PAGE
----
Merrill Lynch moved to dismiss the complaint. The district court granted Merrill Lynch's motion to dismiss, on the ground that Merrill Lynch was not required to disclose the markups. Although the district court believed the size of the markups was significant and presumed reliance on the part of plaintiffs, it nonetheless held that Merrill Lynch had no statutory or regulatory duty to disclose the markups. Because the district court determined that Merrill Lynch was under no such affirmative duty to disclose, it also concluded that the firm had not acted with scienter in failing to disclose the markups.
The district court did not address whether Merrill Lynch had made fraudulent misrepresentations or omissions in the confirmation statements sent to plaintiffs; nor did it address Merrill Lynch's alternative argument that plaintiffs had not satisfied the stringent pleading requirements Fed. R. Civ. P. 9(b). Refusing to exercise pendent jurisdiction over the state law claims, the district court dismissed the complaint in its entirety.
In reviewing the lower court's decision de novo, the Second Circuit only addressed plaintiffs' contention that Merrill Lynch had a duty to disclose the "true market price" of the municipal securities and that it had failed to make the required disclosure. Because the court ruled that Merrill Lynch had a duty to disclose any excessive markups, it did not address plaintiffs' contention that Merrill Lynch had made implied, material misrepresentations by not disclosing the markups in its confirmation statements.
Duty to Disclose
Liability under §10(b) of the Securities Exchange Act of 1934, and Rule 10b-5 promulgated under it, is established by demonstrating that: (i) in connection with the purchase or sale of a security; (ii) the defendant, acting with scienter; (iii) made a material misrepresentation or (where there exists a duty to speak) a material omission, or used a fraudulent device.2 Where a material omission is alleged, a duty to disclose arises where "one party has information that the other [party] is entitled to know because of a fiduciary or other similar relation of trust and confidence between them."3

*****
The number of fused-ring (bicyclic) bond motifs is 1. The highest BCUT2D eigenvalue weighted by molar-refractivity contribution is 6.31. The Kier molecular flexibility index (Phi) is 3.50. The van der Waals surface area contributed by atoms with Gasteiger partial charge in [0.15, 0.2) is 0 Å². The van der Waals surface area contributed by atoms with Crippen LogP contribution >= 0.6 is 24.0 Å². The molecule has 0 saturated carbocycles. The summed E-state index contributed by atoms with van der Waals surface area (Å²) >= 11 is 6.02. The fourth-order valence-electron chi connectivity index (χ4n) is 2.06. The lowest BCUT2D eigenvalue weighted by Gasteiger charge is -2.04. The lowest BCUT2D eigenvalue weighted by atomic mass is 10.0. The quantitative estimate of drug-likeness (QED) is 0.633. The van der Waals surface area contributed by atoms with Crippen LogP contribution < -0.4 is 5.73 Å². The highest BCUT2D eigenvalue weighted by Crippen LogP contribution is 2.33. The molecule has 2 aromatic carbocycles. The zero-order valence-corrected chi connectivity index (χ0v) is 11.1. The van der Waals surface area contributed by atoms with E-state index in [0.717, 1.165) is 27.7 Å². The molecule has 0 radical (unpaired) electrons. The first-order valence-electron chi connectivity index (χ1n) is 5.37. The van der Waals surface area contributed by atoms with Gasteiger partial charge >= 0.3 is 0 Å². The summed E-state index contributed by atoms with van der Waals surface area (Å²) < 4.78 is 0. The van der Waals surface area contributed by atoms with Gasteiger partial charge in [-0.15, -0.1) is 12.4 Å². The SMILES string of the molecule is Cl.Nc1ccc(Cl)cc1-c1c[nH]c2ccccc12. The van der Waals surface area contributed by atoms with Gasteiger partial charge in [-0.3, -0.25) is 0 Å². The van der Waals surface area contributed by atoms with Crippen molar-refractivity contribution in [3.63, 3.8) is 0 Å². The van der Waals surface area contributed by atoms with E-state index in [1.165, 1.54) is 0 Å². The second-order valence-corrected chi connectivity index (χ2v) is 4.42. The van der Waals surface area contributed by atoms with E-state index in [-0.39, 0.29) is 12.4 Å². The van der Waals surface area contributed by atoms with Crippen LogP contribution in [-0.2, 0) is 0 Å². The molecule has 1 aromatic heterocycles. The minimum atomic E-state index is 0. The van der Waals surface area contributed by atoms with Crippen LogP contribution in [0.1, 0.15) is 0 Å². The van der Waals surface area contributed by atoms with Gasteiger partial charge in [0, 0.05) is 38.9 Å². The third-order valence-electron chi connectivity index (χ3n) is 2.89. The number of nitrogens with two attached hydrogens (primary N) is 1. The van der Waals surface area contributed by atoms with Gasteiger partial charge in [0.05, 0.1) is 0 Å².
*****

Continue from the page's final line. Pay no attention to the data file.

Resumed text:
Because there are few federal regulations governing the municipal securities market, investors of municipal securities enjoy "substantially less protection" than do investors in the "regular securities market."4 It is well-settled that a broker-dealer operating in the regular securities market commits fraud in violation of §10(b) and Rule 10b-5 by charging customers excessive markups without proper disclosure. As noted above, the markup on a security represents the difference between the price charged and the prevailing market price, which generally is the price at which dealers trade with one another. An excessive markup is one that bears "no reasonable relation to the prevailing market price."5
The Municipal Securities Rulemaking Board -- the SEC-supervised, primary regulatory authority in the municipal securities market6 -- has expressly refused, because of the "heterogeneous" nature of the municipal securities market, to adopt a specific percentage guideline for what constitutes a reasonable markup. Instead, the MSRB has stated that the goal of protecting customers from unfair prices "can be achieved through other means." These "other means" include MSRB Rule G-30,7 which requires that prices charged by a municipal securities dealer be "fair and reasonable, taking into consideration all relevant factors."